Thx
Ferran.


#11

I highly doubt if this is actually the property you are interested in, by which I mean, you (the programmer) might be interested in it but in general code (written by you) shouldn’t really care about it’s author. Having your friend fixing a typo in your code will change the (co)author of the code but shouldn’t change the code’s behavior in a way that’s different if you made the change yourself. There’s just no way this can happen with current computer technology.

I should clarify this as “objective property” or “code property”. Anything that your code can react to, rather than anything that is intersting to you for other reason…

I give you a long list since it’s AFAICT the simplest way to guide yourself to the definition of your “user-defined struct”. It’s also to help you to formulate your question in a way that others can actually help. Otherwise there are only guesses and that’s what I’m going to do below too.

The closest interpretation of what you said I can come up with is that you want to treat types in your script differently than anything else. You are not using any packages. In that case, it’s included in my list of questions above and, well, just test if the type is from Main should work for you, i.e. T.name.module === Main. Note that this will break if you move the code. Change Main to @__MODULE__ will work if you put it in a module. It’s still a property that makes no sense to query other than for some low level purposes. In particular, it’s orthogonal to whether the type has field to be iterated, which is what you want to do, so making the decision this way is almost certainly wrong.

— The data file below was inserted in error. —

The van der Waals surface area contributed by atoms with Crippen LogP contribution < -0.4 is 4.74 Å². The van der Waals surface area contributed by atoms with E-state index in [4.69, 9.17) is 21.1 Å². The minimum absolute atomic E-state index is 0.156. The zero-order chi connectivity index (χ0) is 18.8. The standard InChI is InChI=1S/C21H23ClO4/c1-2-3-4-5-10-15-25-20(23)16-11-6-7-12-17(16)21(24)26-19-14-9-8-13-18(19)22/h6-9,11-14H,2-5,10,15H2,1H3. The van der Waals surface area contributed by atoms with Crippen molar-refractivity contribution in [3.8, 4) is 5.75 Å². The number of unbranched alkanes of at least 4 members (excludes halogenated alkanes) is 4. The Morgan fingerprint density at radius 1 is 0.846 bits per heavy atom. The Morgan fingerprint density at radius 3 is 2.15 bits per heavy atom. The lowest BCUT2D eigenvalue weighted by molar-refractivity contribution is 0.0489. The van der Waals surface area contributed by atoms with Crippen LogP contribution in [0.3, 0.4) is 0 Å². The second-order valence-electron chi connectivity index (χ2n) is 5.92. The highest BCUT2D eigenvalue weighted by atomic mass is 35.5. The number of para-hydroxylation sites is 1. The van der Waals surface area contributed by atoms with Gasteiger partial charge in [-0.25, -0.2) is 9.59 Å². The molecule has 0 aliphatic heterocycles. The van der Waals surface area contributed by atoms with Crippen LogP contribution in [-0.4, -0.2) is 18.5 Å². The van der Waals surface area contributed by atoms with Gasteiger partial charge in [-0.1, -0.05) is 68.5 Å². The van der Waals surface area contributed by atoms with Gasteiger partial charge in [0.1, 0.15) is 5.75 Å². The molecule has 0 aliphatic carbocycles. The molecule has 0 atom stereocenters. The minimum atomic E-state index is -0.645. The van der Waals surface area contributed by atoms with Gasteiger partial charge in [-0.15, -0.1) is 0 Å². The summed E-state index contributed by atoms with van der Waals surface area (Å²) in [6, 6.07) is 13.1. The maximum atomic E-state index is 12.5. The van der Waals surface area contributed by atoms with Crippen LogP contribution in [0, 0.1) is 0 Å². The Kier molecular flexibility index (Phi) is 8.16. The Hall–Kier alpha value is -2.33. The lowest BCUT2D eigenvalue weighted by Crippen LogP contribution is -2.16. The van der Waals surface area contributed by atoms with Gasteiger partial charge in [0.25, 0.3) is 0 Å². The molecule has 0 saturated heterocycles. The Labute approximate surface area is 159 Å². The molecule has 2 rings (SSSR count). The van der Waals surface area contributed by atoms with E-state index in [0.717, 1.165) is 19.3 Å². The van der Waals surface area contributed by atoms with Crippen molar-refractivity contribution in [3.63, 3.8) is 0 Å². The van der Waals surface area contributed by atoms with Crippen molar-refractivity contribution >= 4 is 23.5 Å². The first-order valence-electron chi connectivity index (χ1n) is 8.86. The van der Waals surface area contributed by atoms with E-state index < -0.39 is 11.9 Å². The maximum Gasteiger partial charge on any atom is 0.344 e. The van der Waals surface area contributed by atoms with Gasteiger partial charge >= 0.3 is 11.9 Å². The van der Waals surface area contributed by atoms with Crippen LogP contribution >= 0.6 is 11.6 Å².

If you don’t care too much about the maintainability of the code, you can just hard code the list of special types for you, which is actually a much better method in many ways. OTOH, if you want an answer with a more maintainable approach that makes more sense, you really need a definition of “user-defined struct” that is actually based on some programatically distinguishable properties. Again, the list I have above should be a good place to start.


#12

Thanks for the info but… honestly, you’re making a mess out of the question. The situation I want to solve now is not a general case, it is as simple as the kook() and reptile() case above, defined by me and used by me. Nothing fancy, nothing that should care too many people…


#13

OK?

OK, in that case and if you don’t want to read any one of my potential implementations above, for which I have at least 3, just define your function to treat kook and reptile type differently. That’s as simple as it gets.